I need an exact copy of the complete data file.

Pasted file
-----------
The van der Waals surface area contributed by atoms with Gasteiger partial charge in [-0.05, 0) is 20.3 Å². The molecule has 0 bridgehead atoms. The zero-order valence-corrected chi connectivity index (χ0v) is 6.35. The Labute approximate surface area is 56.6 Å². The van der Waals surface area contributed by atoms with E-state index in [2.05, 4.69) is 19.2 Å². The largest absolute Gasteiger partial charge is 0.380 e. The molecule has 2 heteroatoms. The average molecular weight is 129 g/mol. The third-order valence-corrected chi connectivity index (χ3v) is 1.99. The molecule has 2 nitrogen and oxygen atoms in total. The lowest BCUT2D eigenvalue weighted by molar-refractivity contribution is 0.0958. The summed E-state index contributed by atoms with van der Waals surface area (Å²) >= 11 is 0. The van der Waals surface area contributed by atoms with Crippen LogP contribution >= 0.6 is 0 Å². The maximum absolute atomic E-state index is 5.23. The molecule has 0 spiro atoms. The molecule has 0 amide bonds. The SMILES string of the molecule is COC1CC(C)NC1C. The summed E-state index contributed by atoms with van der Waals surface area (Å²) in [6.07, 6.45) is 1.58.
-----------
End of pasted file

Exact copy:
The van der Waals surface area contributed by atoms with Gasteiger partial charge in [-0.05, 0) is 20.3 Å². The molecule has 0 bridgehead atoms. The zero-order valence-corrected chi connectivity index (χ0v) is 6.35. The Labute approximate surface area is 56.6 Å². The van der Waals surface area contributed by atoms with E-state index in [2.05, 4.69) is 19.2 Å². The largest absolute Gasteiger partial charge is 0.380 e. The molecule has 2 heteroatoms. The average molecular weight is 129 g/mol. The third-order valence-corrected chi connectivity index (χ3v) is 1.99. The molecule has 2 nitrogen and oxygen atoms in total. The lowest BCUT2D eigenvalue weighted by molar-refractivity contribution is 0.0958. The summed E-state index contributed by atoms with van der Waals surface area (Å²) >= 11 is 0. The van der Waals surface area contributed by atoms with Crippen LogP contribution >= 0.6 is 0 Å². The maximum absolute atomic E-state index is 5.23. The molecule has 0 spiro atoms. The molecule has 0 amide bonds. The SMILES string of the molecule is COC1CC(C)NC1C. The summed E-state index contributed by atoms with van der Waals surface area (Å²) in [6.07, 6.45) is 1.58.